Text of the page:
Gambling regulation has always been considered the province of state and local government. Historically, gambling has been frowned upon and generally prohibited. Nevada, of course, has been the exception. Over the last 25 years, however, many states have liberalized their rules on gambling. In the 1970s, Atlantic City, N.J., legalized gambling, and state lotteries became popular. More recently, a patchwork of states has allowed “river‐boat” gambling. The public has responded in droves.
Over the same period, Indian tribes began to operate casinos on their reservations. Because the reservations are governed pursuant to treaties with the federal government, state gambling laws do not apply. Indian casinos have thrived and have had to expand to meet consumer demand. That has created pressure on state lawmakers to open the casino business to everyone — not just the Indians. In short, there is probably more gambling in the United States today than ever before.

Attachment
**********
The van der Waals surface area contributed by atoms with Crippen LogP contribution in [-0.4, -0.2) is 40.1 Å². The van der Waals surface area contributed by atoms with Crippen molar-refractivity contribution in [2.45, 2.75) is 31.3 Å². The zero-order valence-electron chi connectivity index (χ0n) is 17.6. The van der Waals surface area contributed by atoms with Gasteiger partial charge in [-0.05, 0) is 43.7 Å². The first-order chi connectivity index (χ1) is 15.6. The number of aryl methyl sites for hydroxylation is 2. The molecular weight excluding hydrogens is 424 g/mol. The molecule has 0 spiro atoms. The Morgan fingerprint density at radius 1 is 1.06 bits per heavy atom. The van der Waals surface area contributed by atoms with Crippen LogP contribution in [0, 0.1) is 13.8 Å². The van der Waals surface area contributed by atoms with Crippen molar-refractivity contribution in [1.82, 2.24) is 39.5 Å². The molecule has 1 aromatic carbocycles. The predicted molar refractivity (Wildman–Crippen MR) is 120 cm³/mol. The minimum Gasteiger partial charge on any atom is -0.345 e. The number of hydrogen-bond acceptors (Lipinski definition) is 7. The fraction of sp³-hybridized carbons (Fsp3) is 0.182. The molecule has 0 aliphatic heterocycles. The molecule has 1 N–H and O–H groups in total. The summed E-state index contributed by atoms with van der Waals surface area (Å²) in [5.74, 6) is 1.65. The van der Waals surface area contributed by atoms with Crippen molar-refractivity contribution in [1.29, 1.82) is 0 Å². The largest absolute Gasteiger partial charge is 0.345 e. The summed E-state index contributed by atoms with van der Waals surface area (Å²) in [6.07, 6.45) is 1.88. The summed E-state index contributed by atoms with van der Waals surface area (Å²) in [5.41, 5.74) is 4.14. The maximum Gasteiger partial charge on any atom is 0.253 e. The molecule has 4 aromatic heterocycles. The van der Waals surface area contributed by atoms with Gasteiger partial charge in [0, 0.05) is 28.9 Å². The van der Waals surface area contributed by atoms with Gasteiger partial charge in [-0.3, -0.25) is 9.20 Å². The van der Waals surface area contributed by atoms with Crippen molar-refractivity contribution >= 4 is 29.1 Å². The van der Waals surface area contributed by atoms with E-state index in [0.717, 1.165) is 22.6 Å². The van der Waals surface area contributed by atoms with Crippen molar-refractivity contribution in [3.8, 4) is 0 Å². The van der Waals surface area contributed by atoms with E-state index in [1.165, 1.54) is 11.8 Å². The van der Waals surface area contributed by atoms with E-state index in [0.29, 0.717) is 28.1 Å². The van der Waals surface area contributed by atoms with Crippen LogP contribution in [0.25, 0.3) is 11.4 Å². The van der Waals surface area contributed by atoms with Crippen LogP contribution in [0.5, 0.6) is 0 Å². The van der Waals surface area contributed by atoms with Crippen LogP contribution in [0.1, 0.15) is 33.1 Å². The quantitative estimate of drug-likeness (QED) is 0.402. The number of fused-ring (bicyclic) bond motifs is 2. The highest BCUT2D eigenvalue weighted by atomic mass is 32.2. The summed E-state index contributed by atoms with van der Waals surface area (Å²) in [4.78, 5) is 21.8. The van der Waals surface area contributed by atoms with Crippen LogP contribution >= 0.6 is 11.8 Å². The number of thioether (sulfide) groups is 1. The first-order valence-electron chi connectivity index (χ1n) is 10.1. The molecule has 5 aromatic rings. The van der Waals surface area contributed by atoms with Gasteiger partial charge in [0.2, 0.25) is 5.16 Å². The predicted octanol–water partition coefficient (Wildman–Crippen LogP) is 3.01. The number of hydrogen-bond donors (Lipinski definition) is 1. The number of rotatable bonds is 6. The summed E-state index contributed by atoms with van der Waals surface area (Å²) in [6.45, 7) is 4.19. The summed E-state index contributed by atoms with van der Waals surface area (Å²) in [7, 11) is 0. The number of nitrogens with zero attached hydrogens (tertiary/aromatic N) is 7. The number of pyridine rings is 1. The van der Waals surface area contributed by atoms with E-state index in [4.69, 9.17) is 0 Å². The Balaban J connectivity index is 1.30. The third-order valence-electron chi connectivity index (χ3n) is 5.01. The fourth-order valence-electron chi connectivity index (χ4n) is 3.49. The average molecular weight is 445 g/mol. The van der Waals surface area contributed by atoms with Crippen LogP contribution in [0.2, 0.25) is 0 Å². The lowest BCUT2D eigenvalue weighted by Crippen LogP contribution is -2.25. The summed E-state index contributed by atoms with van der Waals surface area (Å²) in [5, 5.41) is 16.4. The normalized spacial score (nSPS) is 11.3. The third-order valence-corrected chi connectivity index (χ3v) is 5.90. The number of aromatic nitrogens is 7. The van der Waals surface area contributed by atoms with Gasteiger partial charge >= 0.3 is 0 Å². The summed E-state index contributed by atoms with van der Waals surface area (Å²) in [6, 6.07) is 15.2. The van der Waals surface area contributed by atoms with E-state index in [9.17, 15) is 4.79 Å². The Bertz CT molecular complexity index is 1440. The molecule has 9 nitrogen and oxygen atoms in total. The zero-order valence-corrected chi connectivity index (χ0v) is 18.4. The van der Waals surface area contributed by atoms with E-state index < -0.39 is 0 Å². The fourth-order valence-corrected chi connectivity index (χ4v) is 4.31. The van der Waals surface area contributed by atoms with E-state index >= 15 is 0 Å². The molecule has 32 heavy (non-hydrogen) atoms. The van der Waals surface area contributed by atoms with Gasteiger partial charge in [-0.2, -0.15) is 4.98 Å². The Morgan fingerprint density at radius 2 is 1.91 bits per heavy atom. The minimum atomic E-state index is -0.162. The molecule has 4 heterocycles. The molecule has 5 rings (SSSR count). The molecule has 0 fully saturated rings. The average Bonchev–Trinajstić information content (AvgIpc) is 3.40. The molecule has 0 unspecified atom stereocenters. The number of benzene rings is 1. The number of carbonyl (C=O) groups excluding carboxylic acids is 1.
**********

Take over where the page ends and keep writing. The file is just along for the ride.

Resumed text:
Social conservatives have viewed the liberalization trend with alarm and would like to see a government crackdown. Dr. James Dobson, founder and president of Focus on the Family, has argued that legalized gambling leads to addiction, bankruptcy, family breakdown and homelessness. Ralph Reed, former executive director of the Christian Coalition, maintains that “alcoholism, theft, organized crime, suicide, divorce and unemployment follow gambling wherever it appears.” Powerful groups of social conservatives have joined with the National Council of Churches to open a fully staffed lobbying operation in Washington to fight against the “scourge” of legalized gambling.